“Never leave your dog in a hot car” is the message the Animal Welfare League is sending through its demonstration car parked on the sidewalk in front of Alexandria's Vola Lawson Animal Shelter.
A Fiat with stuffed animal dogs and thermometers inside showcases just how quickly the inside of a car can get on a hot day.
On Thursday by 10 a.m., the thermometers had reached 102 degrees. By noon, it was 140 degrees inside the car even with the windows slightly open. The shelter has the car on display Friday as well.
“A dog does not perspire like a person. It pants,” said Joy Wilson, chief animal control officer for the City of Alexandria. “When the only thing a dog is breathing is hot air, brain damage sets in along with convulsions, seizures and then unconsciousness,” she said, adding that she’s amazed how many calls the center gets even on incredibly hot days about a dog that’s unattended in a car.
Wilson said when the temperature climbs higher than 80 degrees in a car, an animal will become “distressed.” A dog will become uncomfortable, try to climb into the floor boards of the car and its breathing and panting “becomes very elevated.”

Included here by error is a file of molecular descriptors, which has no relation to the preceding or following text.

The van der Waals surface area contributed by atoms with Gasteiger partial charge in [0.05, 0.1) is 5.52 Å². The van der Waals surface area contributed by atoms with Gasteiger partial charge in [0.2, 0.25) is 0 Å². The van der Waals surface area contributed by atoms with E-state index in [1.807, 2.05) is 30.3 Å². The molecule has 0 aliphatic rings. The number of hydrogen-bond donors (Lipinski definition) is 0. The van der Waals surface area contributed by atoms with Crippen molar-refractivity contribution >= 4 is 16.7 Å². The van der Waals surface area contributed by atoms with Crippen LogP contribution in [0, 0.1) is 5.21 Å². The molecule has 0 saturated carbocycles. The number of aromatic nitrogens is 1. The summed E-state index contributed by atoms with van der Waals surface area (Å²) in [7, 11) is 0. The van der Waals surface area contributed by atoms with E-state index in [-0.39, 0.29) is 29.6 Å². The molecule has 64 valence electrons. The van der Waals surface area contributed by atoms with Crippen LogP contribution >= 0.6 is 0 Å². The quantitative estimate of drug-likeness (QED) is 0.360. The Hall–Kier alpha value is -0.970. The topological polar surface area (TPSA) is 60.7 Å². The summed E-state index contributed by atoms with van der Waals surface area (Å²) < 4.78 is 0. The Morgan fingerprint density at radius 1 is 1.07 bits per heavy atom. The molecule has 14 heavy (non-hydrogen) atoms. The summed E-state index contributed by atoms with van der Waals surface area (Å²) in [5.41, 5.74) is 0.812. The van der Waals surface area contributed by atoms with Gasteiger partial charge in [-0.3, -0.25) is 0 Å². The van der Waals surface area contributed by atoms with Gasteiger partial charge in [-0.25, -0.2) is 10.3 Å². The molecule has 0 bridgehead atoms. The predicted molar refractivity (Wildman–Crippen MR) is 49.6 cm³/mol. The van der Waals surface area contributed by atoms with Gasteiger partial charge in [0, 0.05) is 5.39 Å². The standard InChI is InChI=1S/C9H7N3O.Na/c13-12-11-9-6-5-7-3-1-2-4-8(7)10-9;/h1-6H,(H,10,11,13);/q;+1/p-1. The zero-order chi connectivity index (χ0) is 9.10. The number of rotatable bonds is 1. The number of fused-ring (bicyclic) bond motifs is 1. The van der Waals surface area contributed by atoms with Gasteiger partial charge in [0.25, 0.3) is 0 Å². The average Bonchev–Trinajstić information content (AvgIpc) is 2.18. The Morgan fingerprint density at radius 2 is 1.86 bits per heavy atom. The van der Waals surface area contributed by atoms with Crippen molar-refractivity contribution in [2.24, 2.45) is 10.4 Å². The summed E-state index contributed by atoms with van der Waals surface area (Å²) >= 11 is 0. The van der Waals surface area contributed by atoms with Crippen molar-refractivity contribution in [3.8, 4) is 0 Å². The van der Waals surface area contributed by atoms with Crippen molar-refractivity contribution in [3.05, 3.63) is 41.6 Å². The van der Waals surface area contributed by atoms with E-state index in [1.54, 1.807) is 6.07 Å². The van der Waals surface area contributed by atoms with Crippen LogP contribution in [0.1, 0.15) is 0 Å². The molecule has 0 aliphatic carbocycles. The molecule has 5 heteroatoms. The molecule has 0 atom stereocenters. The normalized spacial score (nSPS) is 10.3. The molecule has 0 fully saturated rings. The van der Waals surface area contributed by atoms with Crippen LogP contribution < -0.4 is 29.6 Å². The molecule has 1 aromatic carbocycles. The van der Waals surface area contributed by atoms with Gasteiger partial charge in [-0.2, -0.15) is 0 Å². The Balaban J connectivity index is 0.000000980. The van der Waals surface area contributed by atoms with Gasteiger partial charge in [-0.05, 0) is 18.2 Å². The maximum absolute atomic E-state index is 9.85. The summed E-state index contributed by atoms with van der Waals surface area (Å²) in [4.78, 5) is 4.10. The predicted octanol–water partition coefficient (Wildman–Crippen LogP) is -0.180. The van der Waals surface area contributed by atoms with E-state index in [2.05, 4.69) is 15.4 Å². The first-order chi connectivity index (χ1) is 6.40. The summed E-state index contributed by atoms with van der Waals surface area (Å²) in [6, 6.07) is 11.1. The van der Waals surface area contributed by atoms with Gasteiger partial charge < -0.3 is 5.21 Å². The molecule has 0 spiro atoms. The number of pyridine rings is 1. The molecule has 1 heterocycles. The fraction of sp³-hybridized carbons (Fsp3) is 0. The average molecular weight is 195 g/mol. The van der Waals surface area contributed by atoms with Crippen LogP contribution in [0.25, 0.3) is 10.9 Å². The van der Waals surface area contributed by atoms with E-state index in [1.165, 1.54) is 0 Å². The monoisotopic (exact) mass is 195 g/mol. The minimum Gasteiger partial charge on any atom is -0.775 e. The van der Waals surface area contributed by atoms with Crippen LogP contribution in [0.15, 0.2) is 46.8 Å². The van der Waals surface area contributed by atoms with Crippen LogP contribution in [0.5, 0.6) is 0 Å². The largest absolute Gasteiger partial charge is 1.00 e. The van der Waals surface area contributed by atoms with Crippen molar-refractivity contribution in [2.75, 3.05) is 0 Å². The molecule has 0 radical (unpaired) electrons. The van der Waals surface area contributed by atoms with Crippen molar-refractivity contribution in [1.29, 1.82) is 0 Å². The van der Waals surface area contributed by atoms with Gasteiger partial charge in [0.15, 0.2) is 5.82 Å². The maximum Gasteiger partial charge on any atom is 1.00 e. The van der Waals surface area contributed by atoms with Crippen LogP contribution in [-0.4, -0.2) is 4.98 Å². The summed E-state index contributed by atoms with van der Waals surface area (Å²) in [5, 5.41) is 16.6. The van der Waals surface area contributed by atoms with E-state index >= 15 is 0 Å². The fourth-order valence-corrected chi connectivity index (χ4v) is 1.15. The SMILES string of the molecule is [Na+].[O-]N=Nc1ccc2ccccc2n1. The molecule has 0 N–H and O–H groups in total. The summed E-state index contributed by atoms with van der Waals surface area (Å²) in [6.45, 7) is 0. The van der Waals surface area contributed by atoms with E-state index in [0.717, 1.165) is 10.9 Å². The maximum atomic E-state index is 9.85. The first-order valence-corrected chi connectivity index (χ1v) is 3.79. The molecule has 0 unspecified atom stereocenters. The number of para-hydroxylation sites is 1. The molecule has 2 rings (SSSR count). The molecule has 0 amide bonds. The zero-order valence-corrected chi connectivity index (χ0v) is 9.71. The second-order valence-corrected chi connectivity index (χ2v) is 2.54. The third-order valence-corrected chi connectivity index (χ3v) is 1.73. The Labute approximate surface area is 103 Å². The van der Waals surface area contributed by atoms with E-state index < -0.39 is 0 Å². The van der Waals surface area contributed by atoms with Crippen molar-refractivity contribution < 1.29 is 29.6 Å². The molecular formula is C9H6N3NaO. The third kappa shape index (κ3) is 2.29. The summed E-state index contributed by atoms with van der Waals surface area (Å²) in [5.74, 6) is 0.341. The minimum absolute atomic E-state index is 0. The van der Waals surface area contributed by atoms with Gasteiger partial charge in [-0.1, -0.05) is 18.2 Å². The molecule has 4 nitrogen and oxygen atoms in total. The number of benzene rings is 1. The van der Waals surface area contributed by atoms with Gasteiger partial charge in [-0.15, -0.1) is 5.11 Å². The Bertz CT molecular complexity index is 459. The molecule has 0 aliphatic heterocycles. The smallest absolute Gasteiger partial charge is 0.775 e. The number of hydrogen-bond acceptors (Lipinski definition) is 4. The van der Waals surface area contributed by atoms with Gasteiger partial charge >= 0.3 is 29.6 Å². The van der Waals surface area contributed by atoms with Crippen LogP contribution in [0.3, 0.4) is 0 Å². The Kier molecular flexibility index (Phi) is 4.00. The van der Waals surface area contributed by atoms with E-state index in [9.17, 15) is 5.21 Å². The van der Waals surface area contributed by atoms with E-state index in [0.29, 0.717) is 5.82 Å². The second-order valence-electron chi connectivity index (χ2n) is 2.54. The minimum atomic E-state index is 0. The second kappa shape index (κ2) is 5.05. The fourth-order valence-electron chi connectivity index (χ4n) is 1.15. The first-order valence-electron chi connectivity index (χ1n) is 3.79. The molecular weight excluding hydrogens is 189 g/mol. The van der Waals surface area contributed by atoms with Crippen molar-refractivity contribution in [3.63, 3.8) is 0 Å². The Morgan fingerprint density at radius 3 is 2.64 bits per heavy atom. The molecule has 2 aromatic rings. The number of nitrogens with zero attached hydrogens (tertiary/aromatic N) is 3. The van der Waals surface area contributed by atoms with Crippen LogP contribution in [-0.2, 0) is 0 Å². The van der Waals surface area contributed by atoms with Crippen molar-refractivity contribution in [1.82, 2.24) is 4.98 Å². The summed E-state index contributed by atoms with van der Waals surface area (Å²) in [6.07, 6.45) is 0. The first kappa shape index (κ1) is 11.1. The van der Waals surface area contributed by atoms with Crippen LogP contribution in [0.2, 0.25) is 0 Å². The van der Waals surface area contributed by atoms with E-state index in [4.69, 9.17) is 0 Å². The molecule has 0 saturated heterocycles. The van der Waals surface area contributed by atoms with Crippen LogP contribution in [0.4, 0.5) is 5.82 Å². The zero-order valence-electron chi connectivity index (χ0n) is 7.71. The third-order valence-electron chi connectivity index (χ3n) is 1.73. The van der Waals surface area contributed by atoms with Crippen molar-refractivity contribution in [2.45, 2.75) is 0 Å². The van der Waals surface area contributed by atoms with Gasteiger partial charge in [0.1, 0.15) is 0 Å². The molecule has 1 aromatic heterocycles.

She also advises that dog owners during summer hot spells should take their dogs on shorter walks and try to go out only in the early morning and evening.
“Make sure you’re equipped,” she said. “If you take a bottle of water for yourself, make sure you have extra for your dog.”
If anyone witnesses an animal in a hot car, sees an animal in distress or believes that an animal is being neglected or abused, call:
- Alexandria Animal Control: 703-746-4774
- Alexandria Police Non-Emergency: 703-838-4444
- Fairfax County Animal Control: 703-691-2131